humbling experience

A FRIENDLY REMINDER: if you haven't eaten yet or have just eaten, better defer from reading this...

one of the procedures we do in our department is the barium enema study. it's done when you want to visualize the large intestines by using a contrast, which is barium. it's like an x-ray but with contrast. a catheter is inserted into a patient's rectum and the barium would flow through there until it reaches the last part of the small intestine. but that's not it! after the barium, air would be introduced into the anus by way of the catheter too. if you could just imagine how uncomfortable it seems like, it is and more.

most of the time, the patients are in their 50s who want to rule out colon cancer. i've also had foreigner patients who don't speak any english nor filipino, patients in their 80s or 90s, impatient patients and the perfect patients (walang reklamo). and because of all the air and contrast introduced to them, some of them could not help but defecate even before the procedure was finished. it could be really messy, believe me.

today, i had a young patient who's only in her early 20s. a pretty and sosyal type, she was worried coz she had episodes of bloody stools. she had a colonoscopy (i.e., a scope is inserted into the anus up to the the junction of the small and large intestines to directly see if there's a mass) yesterday but unfortunately, she couldn't stand having the scope so deep inside her that it was discontinued on her request. her AP then referred her to us. i bet she had no idea what she had gotten into. i could see the discomfort in her pretty face as i asked her to follow my directions while trying to control herself from defecating and from farting. i would not be surprised if she was cursing us all throughout the procedure. to make matters worse, she was unable to control herself and made a small mess on the table. nakakaawa sobra.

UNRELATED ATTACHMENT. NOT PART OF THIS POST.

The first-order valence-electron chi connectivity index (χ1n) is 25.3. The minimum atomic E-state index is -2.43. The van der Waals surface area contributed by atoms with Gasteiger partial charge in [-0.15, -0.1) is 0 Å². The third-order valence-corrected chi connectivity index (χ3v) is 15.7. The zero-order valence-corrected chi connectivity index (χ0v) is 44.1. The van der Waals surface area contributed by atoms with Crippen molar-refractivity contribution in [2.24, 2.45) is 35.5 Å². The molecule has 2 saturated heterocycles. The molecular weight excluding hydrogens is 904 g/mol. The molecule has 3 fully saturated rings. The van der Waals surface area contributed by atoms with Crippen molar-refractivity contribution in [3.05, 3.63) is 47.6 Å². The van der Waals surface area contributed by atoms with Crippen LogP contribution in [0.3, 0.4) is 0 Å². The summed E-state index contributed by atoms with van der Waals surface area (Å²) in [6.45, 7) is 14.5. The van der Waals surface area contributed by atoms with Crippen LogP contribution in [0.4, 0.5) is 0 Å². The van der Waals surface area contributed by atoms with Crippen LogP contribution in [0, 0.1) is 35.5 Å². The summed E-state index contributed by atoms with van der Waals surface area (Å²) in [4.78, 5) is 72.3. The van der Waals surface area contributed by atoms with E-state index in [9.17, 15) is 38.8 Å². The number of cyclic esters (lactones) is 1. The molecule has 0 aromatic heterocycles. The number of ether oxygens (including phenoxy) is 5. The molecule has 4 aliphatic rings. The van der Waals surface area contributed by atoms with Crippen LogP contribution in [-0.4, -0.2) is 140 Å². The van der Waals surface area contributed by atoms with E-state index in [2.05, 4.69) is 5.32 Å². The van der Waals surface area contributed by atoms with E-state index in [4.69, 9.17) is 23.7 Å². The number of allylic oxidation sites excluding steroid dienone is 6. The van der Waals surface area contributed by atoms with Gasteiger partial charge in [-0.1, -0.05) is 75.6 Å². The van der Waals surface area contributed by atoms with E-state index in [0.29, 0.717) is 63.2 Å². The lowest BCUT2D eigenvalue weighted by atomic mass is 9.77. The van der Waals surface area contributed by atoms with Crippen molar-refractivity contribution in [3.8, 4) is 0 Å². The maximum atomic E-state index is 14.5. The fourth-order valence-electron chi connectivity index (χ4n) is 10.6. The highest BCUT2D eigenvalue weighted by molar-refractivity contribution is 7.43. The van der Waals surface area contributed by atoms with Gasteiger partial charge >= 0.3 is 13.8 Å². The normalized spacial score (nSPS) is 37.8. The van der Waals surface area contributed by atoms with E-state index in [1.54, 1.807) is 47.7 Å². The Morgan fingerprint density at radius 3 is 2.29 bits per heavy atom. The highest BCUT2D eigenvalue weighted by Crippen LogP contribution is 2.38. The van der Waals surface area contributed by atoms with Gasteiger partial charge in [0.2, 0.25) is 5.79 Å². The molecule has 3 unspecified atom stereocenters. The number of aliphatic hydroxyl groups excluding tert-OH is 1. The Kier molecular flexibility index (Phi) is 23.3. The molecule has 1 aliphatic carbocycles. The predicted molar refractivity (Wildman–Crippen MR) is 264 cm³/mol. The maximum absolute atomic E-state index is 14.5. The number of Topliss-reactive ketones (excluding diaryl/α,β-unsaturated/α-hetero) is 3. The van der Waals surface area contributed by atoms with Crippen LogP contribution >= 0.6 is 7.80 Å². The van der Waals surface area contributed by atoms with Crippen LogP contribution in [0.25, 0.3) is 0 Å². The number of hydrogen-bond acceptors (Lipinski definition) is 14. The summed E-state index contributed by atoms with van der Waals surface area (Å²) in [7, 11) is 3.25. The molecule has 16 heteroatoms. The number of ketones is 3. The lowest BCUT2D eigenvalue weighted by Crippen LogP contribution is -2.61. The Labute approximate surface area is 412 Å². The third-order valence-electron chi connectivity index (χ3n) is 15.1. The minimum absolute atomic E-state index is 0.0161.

it struck me that having a barium enema done is a very humbling experience. no matter how pretty you are or rich or powerful, if you have to go, you gotta go.


3-day week

my days of the week: pre-duty, duty, from-duty. the conventional 7-day week doesn't exist for me anymore until i go on solo duty which is not gonna happen in another 3 to 4 months. but i'm not complaining, really. in fact, compared to other training programs in other departments, mine is far better.

i don't go on chart rounds, patient rounds, consultant rounds, sweating and puffing while going from one floor to another, from one end of the building to the other or from building to building. all i do the whole day is look at x-ray plates, use my my x-ray vision, i.e, imagination, then write what i see or can't see.

when i leave the hospital after work, i still feel fresh and even look fresh (well, most of the time). the general feeling is light, somewhat stress-free and not the usual toxicity associated with other fields. just right for me. the only downside i see for now is the callous on my right middle finger which is getting bigger everyday from all the writing i do. even a soft rubber around the pen is of no help for my calloused finger.

today, i am pre-duty so that means, i'm going to be on duty for thirty-something hours tomorrow. and so i end this lousy post...

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